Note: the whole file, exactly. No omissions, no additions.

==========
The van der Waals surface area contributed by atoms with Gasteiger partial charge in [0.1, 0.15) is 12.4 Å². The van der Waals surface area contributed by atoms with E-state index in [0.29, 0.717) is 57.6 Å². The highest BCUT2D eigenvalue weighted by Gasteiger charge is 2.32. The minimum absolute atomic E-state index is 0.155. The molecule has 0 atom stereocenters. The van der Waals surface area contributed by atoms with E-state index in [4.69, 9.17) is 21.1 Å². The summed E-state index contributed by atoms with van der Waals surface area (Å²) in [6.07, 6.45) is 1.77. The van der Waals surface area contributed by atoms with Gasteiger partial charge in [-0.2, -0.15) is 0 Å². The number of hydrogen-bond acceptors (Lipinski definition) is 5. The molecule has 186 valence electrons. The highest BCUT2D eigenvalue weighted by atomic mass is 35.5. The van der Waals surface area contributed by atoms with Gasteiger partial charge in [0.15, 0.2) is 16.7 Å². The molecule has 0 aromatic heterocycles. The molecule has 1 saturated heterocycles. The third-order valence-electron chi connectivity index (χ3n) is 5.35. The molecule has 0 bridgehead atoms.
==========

The van der Waals surface area contributed by atoms with Gasteiger partial charge in [0.1, 0.15) is 12.4 Å². The van der Waals surface area contributed by atoms with E-state index in [0.29, 0.717) is 57.6 Å². The highest BCUT2D eigenvalue weighted by Gasteiger charge is 2.32. The minimum absolute atomic E-state index is 0.155. The molecule has 0 atom stereocenters. The van der Waals surface area contributed by atoms with E-state index in [4.69, 9.17) is 21.1 Å². The summed E-state index contributed by atoms with van der Waals surface area (Å²) in [6.07, 6.45) is 1.77. The van der Waals surface area contributed by atoms with Gasteiger partial charge in [-0.2, -0.15) is 0 Å². The number of hydrogen-bond acceptors (Lipinski definition) is 5. The molecule has 186 valence electrons. The highest BCUT2D eigenvalue weighted by atomic mass is 35.5. The van der Waals surface area contributed by atoms with Gasteiger partial charge in [0.15, 0.2) is 16.7 Å². The molecule has 0 aromatic heterocycles. The molecule has 1 saturated heterocycles. The third-order valence-electron chi connectivity index (χ3n) is 5.35. The molecule has 0 bridgehead atoms.